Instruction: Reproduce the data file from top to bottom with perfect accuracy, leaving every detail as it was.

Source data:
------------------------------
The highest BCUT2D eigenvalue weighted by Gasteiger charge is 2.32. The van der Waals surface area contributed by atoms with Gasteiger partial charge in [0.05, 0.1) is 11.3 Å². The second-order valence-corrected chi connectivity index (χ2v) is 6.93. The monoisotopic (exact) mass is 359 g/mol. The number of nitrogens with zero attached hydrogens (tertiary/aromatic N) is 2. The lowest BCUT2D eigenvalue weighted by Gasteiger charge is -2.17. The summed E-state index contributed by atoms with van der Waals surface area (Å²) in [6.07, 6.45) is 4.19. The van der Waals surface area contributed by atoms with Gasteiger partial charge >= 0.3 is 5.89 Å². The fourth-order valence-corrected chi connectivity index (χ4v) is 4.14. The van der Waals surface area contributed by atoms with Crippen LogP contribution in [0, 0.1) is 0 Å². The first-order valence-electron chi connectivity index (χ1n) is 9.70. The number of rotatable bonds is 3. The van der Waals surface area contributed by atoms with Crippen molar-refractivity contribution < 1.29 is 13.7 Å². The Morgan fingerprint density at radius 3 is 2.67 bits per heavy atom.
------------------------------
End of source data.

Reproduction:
The highest BCUT2D eigenvalue weighted by Gasteiger charge is 2.32. The van der Waals surface area contributed by atoms with Gasteiger partial charge in [0.05, 0.1) is 11.3 Å². The second-order valence-corrected chi connectivity index (χ2v) is 6.93. The monoisotopic (exact) mass is 359 g/mol. The number of nitrogens with zero attached hydrogens (tertiary/aromatic N) is 2. The lowest BCUT2D eigenvalue weighted by Gasteiger charge is -2.17. The summed E-state index contributed by atoms with van der Waals surface area (Å²) in [6.07, 6.45) is 4.19. The van der Waals surface area contributed by atoms with Gasteiger partial charge >= 0.3 is 5.89 Å². The fourth-order valence-corrected chi connectivity index (χ4v) is 4.14. The van der Waals surface area contributed by atoms with Crippen LogP contribution in [0, 0.1) is 0 Å². The first-order valence-electron chi connectivity index (χ1n) is 9.70. The number of rotatable bonds is 3. The van der Waals surface area contributed by atoms with Crippen molar-refractivity contribution < 1.29 is 13.7 Å². The Morgan fingerprint density at radius 3 is 2.67 bits per heavy atom.